Hyperventilation in an effort situation is a tendency to ventilate in excess, for a given metabolic demand.
This is characterized by a disproportionate increase either in the volume of air mobilized or in the respiratory rate, which should not exceed 40 breaths per minute.
Whether at rest or during exercise, during inspiration, the belly inflates slightly and the ribs rise a bit.
On expiration, it is the opposite, the belly deflates and the ribs go down.
In a person who breathes correctly, these movements are not felt because they spend very little energy.
Thus, the neck muscles are almost never used when ventilation is harmonious.
In case of excessive hyperventilation, the normal feeling of shortness of breath becomes unpleasant, and we then speak of dyspnea.
The management of dyspnea linked to hyperventilation, involves, as in rugby, 2 different strategies: avoidance or confrontation.
Avoidance consists of: slowing down your speed or reducing the length of your step or stride, as soon as you start to feel :
-either a rapid increase of the respiratory rate,
-or the tensing of the neck muscles following an excessive inspiratory effort.
If breathing difficulties still persist when walking, do not hesitate to reduce the energy cost by using hiking poles, or a wheeled walker in the event of respiratory failure.
Blowing with slightly pursed lips, bringing in the belly, while slowing down your effort can allow it to continue in better conditions.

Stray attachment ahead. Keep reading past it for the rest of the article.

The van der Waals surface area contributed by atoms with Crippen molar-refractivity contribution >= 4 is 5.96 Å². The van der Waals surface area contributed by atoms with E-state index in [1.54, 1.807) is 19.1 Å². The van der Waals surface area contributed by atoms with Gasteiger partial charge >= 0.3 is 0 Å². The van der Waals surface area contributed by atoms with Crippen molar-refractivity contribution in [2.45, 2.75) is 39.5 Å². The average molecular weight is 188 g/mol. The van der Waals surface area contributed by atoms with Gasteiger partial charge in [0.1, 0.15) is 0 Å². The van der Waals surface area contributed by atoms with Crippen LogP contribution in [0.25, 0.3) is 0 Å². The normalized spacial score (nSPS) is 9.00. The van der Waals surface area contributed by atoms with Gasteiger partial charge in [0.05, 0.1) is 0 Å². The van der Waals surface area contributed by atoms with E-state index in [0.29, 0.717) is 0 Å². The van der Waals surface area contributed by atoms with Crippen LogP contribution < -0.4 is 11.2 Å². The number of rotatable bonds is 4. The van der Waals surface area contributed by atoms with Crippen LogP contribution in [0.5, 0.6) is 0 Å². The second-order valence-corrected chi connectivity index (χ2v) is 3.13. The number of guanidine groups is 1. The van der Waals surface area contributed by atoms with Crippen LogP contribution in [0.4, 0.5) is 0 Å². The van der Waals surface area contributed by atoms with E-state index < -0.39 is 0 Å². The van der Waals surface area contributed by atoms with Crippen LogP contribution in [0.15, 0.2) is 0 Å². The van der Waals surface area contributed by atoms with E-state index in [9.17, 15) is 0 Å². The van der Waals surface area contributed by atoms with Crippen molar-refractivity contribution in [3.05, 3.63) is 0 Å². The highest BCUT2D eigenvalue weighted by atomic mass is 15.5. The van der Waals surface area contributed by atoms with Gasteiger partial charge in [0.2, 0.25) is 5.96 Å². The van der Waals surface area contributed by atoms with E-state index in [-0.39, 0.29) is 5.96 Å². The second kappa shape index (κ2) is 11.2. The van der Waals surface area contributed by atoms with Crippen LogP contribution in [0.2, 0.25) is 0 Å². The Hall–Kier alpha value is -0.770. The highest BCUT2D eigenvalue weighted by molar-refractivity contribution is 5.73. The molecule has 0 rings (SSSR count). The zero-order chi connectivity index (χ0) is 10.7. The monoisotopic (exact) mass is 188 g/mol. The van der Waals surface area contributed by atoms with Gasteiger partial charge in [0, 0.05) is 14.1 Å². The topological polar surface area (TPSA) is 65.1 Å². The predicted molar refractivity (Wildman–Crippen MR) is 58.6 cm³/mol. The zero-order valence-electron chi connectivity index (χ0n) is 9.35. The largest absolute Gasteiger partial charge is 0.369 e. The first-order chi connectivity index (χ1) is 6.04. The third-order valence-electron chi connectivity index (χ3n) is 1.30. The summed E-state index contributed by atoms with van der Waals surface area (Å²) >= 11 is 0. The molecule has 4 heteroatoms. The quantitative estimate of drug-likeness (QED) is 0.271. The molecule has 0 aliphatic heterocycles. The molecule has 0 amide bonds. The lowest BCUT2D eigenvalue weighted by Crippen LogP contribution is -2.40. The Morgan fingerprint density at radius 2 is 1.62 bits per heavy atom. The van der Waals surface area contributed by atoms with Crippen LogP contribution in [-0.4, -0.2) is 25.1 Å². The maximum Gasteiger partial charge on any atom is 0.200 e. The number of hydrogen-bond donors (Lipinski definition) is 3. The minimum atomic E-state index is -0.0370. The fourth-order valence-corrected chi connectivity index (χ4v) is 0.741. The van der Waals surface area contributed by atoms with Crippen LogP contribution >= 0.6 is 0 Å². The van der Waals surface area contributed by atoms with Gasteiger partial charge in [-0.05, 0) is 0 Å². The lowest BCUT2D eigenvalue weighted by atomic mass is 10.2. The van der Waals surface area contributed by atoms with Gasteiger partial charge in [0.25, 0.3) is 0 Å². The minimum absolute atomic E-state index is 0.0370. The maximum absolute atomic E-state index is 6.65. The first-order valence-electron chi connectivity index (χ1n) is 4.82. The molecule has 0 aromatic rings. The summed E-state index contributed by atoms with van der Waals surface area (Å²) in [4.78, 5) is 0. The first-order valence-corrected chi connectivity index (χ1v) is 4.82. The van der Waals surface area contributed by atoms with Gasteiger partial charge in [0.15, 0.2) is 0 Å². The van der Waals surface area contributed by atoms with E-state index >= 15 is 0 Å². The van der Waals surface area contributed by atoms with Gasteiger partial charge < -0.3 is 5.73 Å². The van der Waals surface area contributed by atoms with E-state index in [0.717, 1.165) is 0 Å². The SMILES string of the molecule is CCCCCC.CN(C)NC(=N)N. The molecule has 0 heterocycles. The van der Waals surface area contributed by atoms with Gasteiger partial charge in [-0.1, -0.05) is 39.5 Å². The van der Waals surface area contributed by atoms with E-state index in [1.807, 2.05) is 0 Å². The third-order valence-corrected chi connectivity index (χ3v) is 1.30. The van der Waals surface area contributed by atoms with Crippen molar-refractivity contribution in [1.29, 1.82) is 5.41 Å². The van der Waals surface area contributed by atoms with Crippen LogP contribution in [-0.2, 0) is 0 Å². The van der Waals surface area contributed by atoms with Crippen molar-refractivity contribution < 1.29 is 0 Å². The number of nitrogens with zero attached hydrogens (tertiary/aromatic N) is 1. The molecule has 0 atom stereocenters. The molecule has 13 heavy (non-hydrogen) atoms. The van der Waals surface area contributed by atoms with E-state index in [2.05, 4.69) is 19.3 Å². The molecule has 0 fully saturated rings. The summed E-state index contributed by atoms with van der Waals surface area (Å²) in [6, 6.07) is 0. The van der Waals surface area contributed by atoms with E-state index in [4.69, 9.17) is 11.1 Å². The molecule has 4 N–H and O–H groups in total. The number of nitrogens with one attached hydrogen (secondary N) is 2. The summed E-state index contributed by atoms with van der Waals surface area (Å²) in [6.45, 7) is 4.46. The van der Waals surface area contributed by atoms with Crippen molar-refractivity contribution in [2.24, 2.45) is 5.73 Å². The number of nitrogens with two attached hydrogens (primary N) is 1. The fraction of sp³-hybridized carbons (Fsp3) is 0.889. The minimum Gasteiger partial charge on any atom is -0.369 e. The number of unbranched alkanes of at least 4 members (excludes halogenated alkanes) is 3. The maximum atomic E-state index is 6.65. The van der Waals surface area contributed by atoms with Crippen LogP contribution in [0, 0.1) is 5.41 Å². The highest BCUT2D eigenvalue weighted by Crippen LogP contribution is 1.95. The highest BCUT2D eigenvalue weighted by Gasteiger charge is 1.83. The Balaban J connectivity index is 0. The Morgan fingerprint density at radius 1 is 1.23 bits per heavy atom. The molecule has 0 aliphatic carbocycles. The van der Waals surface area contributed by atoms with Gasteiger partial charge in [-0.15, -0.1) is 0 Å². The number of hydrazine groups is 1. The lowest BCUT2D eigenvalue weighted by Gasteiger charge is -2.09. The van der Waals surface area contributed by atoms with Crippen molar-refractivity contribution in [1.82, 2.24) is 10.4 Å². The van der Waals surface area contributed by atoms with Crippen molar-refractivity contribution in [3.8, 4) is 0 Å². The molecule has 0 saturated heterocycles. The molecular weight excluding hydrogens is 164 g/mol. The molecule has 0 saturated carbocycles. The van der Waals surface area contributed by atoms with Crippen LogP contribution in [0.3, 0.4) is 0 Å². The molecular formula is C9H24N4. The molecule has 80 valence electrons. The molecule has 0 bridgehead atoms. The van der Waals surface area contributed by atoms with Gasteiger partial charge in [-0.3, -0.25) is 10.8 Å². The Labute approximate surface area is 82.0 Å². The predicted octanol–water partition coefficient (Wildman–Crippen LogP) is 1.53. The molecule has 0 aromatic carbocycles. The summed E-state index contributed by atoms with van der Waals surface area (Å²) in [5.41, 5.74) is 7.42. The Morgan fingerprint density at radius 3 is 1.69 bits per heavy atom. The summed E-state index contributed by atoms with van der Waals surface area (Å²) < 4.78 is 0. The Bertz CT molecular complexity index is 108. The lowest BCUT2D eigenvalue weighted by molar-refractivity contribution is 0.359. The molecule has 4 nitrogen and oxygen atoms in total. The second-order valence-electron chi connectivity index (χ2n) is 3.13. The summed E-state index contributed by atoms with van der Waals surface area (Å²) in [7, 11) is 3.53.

But some life situations, such as running or simply having to jog for a few minutes in a school setting, require a confrontation strategy.
For people with tracheal, laryngeal, or bronchial dysfunction, these higher intensity activities can be very painful.
Under these conditions, it is often effective to adopt an exhalation in two stages while putting counter pressure with the lips, while the inspiration is being done in a single time and always without forcing.
To avoid excessive hyperventilation, it is important to focus on three essential points:
- Firstly, to gradually increase your effort without ever forcing your neck muscles during inspiration,
- secondly, to keep breathing as regular as possible without trying to synchronize it with arm or step movements,
- finally, thirdly, to inhale and exhale through the mouth when the exercise gets harder.
Because in an effort situation, the nose has the disadvantage of causing too much resistance to the air passage, whereas at rest it has the advantage of filtering, warming and humidifying the inspired air.
In case of extreme breathing difficulty, for your safety, it is advisable to sit down, or even put the elbows or the hands on the knees, before adopting a prolonged expiration with pursed lips.